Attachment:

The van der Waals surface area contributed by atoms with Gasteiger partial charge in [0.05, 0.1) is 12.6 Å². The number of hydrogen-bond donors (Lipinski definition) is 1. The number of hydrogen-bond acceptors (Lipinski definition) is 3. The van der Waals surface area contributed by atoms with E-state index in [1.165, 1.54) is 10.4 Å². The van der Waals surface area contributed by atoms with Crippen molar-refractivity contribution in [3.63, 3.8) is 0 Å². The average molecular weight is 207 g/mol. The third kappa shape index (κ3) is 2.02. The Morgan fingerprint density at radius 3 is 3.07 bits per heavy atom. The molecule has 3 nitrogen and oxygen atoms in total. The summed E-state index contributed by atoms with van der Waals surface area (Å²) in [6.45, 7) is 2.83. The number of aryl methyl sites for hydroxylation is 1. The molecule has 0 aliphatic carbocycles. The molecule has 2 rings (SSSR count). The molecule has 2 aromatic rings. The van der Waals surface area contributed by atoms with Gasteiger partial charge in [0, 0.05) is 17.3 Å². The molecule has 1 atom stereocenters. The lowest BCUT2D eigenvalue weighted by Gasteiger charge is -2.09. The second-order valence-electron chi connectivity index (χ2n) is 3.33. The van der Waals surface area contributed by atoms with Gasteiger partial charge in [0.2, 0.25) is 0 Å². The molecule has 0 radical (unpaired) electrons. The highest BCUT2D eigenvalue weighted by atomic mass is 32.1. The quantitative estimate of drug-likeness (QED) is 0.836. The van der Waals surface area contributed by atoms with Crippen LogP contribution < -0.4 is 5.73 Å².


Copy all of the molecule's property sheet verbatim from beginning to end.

The van der Waals surface area contributed by atoms with Gasteiger partial charge in [0.05, 0.1) is 12.6 Å². The number of hydrogen-bond donors (Lipinski definition) is 1. The number of hydrogen-bond acceptors (Lipinski definition) is 3. The van der Waals surface area contributed by atoms with E-state index in [1.165, 1.54) is 10.4 Å². The van der Waals surface area contributed by atoms with Crippen molar-refractivity contribution in [3.63, 3.8) is 0 Å². The average molecular weight is 207 g/mol. The third kappa shape index (κ3) is 2.02. The Morgan fingerprint density at radius 3 is 3.07 bits per heavy atom. The molecule has 3 nitrogen and oxygen atoms in total. The summed E-state index contributed by atoms with van der Waals surface area (Å²) in [6.45, 7) is 2.83. The number of aryl methyl sites for hydroxylation is 1. The molecule has 0 aliphatic carbocycles. The molecule has 2 rings (SSSR count). The molecule has 2 aromatic rings. The van der Waals surface area contributed by atoms with Gasteiger partial charge in [0, 0.05) is 17.3 Å². The molecule has 1 atom stereocenters. The lowest BCUT2D eigenvalue weighted by Gasteiger charge is -2.09. The second-order valence-electron chi connectivity index (χ2n) is 3.33. The van der Waals surface area contributed by atoms with Gasteiger partial charge in [0.2, 0.25) is 0 Å². The molecule has 0 radical (unpaired) electrons. The highest BCUT2D eigenvalue weighted by atomic mass is 32.1. The quantitative estimate of drug-likeness (QED) is 0.836. The van der Waals surface area contributed by atoms with Crippen LogP contribution < -0.4 is 5.73 Å².